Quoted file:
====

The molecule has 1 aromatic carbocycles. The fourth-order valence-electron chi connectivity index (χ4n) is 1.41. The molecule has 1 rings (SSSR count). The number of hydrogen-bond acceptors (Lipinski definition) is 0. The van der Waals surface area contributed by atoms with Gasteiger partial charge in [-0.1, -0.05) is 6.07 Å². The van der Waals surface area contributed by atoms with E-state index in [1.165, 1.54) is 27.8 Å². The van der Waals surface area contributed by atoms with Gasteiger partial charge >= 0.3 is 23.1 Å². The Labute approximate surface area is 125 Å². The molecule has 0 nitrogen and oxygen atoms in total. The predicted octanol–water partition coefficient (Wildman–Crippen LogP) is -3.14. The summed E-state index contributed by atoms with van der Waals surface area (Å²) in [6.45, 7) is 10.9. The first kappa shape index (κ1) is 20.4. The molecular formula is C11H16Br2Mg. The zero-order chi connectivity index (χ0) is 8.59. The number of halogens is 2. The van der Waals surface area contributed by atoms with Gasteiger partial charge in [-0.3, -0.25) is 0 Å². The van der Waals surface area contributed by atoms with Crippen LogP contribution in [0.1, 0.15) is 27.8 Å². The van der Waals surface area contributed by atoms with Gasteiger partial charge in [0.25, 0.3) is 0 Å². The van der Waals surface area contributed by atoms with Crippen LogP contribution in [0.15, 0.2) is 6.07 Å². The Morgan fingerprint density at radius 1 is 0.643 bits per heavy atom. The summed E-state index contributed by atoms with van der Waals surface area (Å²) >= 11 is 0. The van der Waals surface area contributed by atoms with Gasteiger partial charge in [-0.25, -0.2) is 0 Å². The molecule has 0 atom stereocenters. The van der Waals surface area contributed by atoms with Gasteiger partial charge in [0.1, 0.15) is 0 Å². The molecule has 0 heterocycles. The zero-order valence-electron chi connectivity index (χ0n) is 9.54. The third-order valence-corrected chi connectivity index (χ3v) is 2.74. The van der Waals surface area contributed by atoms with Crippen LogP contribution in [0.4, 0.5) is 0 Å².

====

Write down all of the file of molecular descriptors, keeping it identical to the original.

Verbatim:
The molecule has 1 aromatic carbocycles. The fourth-order valence-electron chi connectivity index (χ4n) is 1.41. The molecule has 1 rings (SSSR count). The number of hydrogen-bond acceptors (Lipinski definition) is 0. The van der Waals surface area contributed by atoms with Gasteiger partial charge in [-0.1, -0.05) is 6.07 Å². The van der Waals surface area contributed by atoms with E-state index in [1.165, 1.54) is 27.8 Å². The van der Waals surface area contributed by atoms with Gasteiger partial charge >= 0.3 is 23.1 Å². The Labute approximate surface area is 125 Å². The molecule has 0 nitrogen and oxygen atoms in total. The predicted octanol–water partition coefficient (Wildman–Crippen LogP) is -3.14. The summed E-state index contributed by atoms with van der Waals surface area (Å²) in [6.45, 7) is 10.9. The first kappa shape index (κ1) is 20.4. The molecular formula is C11H16Br2Mg. The zero-order chi connectivity index (χ0) is 8.59. The number of halogens is 2. The van der Waals surface area contributed by atoms with Gasteiger partial charge in [-0.3, -0.25) is 0 Å². The van der Waals surface area contributed by atoms with Crippen LogP contribution in [0.1, 0.15) is 27.8 Å². The van der Waals surface area contributed by atoms with Gasteiger partial charge in [0.25, 0.3) is 0 Å². The van der Waals surface area contributed by atoms with Crippen LogP contribution in [0.15, 0.2) is 6.07 Å². The Morgan fingerprint density at radius 1 is 0.643 bits per heavy atom. The summed E-state index contributed by atoms with van der Waals surface area (Å²) >= 11 is 0. The van der Waals surface area contributed by atoms with Gasteiger partial charge in [-0.25, -0.2) is 0 Å². The molecule has 0 atom stereocenters. The van der Waals surface area contributed by atoms with Gasteiger partial charge in [0.1, 0.15) is 0 Å². The molecule has 0 heterocycles. The zero-order valence-electron chi connectivity index (χ0n) is 9.54. The third-order valence-corrected chi connectivity index (χ3v) is 2.74. The van der Waals surface area contributed by atoms with Crippen LogP contribution in [0.4, 0.5) is 0 Å².